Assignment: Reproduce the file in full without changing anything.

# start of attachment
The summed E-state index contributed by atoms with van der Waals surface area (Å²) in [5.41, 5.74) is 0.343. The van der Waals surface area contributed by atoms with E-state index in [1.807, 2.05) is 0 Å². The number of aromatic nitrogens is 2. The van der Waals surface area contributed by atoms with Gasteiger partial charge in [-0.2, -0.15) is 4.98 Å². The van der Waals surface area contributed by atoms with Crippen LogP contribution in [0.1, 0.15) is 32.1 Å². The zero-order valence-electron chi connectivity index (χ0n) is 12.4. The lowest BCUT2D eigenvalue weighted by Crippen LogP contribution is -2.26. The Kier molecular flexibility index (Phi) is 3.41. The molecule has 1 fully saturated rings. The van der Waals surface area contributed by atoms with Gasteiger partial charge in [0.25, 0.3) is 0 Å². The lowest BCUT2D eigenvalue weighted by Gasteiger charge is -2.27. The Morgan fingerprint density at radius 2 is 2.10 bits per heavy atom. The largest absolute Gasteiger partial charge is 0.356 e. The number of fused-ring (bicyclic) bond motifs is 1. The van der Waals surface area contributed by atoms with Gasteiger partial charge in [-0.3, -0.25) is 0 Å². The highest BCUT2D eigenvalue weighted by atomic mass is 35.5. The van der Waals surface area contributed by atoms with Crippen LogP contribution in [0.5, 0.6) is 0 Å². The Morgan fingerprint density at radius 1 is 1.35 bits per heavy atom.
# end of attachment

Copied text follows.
The summed E-state index contributed by atoms with van der Waals surface area (Å²) in [5.41, 5.74) is 0.343. The van der Waals surface area contributed by atoms with E-state index in [1.807, 2.05) is 0 Å². The number of aromatic nitrogens is 2. The van der Waals surface area contributed by atoms with Gasteiger partial charge in [-0.2, -0.15) is 4.98 Å². The van der Waals surface area contributed by atoms with Crippen LogP contribution in [0.1, 0.15) is 32.1 Å². The zero-order valence-electron chi connectivity index (χ0n) is 12.4. The lowest BCUT2D eigenvalue weighted by Crippen LogP contribution is -2.26. The Kier molecular flexibility index (Phi) is 3.41. The molecule has 1 fully saturated rings. The van der Waals surface area contributed by atoms with Gasteiger partial charge in [0.25, 0.3) is 0 Å². The lowest BCUT2D eigenvalue weighted by Gasteiger charge is -2.27. The Morgan fingerprint density at radius 2 is 2.10 bits per heavy atom. The largest absolute Gasteiger partial charge is 0.356 e. The number of fused-ring (bicyclic) bond motifs is 1. The van der Waals surface area contributed by atoms with Gasteiger partial charge in [-0.3, -0.25) is 0 Å². The highest BCUT2D eigenvalue weighted by atomic mass is 35.5. The van der Waals surface area contributed by atoms with Crippen LogP contribution in [0.5, 0.6) is 0 Å². The Morgan fingerprint density at radius 1 is 1.35 bits per heavy atom.